Archive for November, 2008

Organic vs. planned “cultural experiences”

Hey guys! My name is Andy, and I’m a member of the Gulliver team. My contributions to the Gulliver blog are mainly going to be about my own experiences studying and working abroad, and my thoughts on current issues in international education. I graduated from Stanford in June, 2008. During my junior year I had some of the best months of my life studying abroad in Florence, Italy with New York University. And just after graduating from Stanford, I spent two months working/volunteering on a small island just off the north coast of Papua New Guinea – quite a different and absolutely amazing experience.

Anyway, the other day I came across this article that I think is worth discussing. The basic gist is that study abroad, along with community service and internships, concretely increases one’s learning capacity and even maturity. Specifically, the article praises programs that stress immersion into a different culture.

The part of the article I loved was its point about students rethinking assumptions and maturing as learners. The Director of the Rome program office at the University of Dallas’ statement that “You can look around campus and tell who’s been to Rome just by the maturity with which they carry themselves,” definitely touches on something significant. After coming back from abroad, I definitely felt a swagger. And it seems like most people who return from abroad come back with a certain swagger. While the whole rethinking assumptions and maturing as learners things seems like a clichéd talking point, the truth is that it’s hard to live in a foreign, unfamiliar place for an extended period of time and not start to rethink assumptions.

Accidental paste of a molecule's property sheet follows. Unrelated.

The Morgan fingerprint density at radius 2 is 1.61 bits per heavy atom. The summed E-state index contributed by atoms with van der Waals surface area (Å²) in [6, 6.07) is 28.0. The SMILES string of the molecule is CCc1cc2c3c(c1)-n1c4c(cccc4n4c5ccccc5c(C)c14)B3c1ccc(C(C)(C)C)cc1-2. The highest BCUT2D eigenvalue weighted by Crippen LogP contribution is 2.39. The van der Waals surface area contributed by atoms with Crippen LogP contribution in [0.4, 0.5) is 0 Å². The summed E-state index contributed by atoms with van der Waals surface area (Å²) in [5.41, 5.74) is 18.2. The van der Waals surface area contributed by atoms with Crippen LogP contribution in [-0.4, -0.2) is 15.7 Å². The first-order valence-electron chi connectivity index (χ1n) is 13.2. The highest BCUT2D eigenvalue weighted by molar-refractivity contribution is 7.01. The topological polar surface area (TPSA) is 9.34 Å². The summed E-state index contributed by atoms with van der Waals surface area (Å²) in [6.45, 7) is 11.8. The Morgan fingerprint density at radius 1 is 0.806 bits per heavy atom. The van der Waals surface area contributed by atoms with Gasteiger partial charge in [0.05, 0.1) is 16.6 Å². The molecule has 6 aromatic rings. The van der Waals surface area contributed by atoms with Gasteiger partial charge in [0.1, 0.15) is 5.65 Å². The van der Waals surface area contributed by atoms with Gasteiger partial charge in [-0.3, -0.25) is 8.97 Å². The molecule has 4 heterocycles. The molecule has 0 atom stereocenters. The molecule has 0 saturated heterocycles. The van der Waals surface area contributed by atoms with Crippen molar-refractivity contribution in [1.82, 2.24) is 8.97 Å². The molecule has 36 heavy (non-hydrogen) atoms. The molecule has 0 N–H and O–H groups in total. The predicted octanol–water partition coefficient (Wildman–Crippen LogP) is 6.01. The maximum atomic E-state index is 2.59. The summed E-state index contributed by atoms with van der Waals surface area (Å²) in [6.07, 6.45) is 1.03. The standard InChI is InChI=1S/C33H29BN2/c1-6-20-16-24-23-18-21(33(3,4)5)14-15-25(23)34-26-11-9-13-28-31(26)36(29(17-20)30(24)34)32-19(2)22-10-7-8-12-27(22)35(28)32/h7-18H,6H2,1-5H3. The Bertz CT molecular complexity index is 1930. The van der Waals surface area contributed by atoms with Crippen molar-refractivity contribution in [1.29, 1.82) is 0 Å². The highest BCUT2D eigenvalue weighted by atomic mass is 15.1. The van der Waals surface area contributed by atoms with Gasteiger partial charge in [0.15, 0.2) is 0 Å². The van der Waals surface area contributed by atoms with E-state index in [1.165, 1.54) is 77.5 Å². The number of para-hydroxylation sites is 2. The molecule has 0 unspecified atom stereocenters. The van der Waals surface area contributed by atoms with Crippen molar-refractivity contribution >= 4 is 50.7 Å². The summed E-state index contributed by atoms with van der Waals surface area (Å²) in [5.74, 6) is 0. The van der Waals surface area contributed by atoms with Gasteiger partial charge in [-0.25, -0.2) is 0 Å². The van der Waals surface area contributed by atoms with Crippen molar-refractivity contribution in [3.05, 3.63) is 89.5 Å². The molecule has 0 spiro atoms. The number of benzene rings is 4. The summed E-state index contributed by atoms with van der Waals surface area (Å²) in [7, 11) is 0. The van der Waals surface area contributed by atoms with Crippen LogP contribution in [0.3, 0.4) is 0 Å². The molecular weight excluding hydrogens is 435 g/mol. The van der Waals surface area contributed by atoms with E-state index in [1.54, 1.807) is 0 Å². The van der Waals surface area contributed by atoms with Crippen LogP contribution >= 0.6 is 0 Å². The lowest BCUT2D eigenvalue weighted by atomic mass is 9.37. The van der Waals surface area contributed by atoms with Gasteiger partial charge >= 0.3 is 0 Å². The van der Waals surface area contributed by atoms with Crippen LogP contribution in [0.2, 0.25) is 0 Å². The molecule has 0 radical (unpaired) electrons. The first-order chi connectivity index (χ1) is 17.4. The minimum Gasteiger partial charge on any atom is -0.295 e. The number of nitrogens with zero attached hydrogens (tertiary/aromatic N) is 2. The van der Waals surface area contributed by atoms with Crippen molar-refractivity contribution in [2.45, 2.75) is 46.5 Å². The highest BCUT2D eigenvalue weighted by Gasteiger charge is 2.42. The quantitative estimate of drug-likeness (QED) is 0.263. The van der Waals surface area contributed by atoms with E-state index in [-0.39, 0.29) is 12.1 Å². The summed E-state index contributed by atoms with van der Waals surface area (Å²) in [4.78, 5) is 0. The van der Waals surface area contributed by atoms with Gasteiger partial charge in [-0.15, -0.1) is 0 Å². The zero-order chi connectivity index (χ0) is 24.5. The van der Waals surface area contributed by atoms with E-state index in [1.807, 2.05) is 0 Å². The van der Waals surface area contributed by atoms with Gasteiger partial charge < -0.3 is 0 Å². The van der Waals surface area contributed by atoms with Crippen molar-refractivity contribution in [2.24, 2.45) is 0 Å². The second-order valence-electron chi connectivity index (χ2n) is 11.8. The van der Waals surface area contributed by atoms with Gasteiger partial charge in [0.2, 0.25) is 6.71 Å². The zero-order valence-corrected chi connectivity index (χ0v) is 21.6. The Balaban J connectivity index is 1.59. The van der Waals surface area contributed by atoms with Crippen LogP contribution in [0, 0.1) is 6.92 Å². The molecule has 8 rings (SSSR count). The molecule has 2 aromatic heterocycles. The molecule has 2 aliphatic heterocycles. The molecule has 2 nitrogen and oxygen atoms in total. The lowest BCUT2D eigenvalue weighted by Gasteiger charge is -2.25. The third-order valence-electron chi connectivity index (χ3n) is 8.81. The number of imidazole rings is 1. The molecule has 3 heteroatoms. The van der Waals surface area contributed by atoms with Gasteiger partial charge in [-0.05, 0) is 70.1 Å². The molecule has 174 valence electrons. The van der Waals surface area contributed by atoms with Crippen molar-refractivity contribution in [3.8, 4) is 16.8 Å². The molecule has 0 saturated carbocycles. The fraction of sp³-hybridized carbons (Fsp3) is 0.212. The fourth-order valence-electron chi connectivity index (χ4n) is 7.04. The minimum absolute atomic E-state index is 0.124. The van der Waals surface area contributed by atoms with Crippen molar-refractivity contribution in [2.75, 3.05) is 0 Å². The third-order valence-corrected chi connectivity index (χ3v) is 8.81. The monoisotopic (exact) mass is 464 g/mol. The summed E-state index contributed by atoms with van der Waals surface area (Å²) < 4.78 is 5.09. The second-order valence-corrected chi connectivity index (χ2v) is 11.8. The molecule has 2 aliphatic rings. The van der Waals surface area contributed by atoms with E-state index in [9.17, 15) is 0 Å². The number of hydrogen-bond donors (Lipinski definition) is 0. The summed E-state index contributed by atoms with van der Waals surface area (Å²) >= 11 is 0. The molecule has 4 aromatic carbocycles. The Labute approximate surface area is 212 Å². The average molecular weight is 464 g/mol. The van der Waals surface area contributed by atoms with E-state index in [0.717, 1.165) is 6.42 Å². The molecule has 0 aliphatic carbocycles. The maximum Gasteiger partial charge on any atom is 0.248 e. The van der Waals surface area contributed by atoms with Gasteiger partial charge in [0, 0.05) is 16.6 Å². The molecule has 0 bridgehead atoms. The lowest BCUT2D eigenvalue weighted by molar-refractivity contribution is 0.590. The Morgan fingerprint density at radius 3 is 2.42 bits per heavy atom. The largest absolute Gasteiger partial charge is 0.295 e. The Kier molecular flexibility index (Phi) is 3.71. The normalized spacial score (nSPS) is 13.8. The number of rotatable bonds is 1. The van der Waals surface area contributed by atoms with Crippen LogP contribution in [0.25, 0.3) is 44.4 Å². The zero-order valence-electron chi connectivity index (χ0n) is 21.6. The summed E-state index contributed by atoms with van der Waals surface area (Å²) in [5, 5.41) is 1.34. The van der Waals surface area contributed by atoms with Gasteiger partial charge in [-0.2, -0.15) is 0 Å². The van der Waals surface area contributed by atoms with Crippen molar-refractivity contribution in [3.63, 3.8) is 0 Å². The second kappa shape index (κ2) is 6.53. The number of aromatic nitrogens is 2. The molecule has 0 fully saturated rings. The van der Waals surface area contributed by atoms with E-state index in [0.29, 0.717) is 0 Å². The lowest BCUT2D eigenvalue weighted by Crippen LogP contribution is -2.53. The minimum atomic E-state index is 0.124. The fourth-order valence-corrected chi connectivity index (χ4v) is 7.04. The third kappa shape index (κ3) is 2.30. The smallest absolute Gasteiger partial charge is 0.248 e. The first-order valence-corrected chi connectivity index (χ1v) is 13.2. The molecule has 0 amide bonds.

There was, however, one issue mentioned in the article with which I disagree. To say that certain study-abroad programs stand out from the pack because of their required immersion rules is misleading for a couple of reasons.

First, a student who is motivated to immerse him/herself into a different culture will self-select into these programs, or if he/she goes on a program that does not require such immersion, will immerse him/herself into the culture anyway. In other words, it’s the students who make the effort that “stand out from the pack,” not the programs those students go on.

Second, I would be wary of a general rule along the lines of “the more required ‘cultural experiences,’ the better.” For one thing, many of these “immersive” experiences can be tacky, forced, and no more “authentic” than a trip to Disney world. For example, I remember one of the few planned immersion experiences at NYU was a trip to a local university to meet students. We entered the courtyard as a large class, and while we all tried to talk to people, our interactions felt a bit forced and contrived.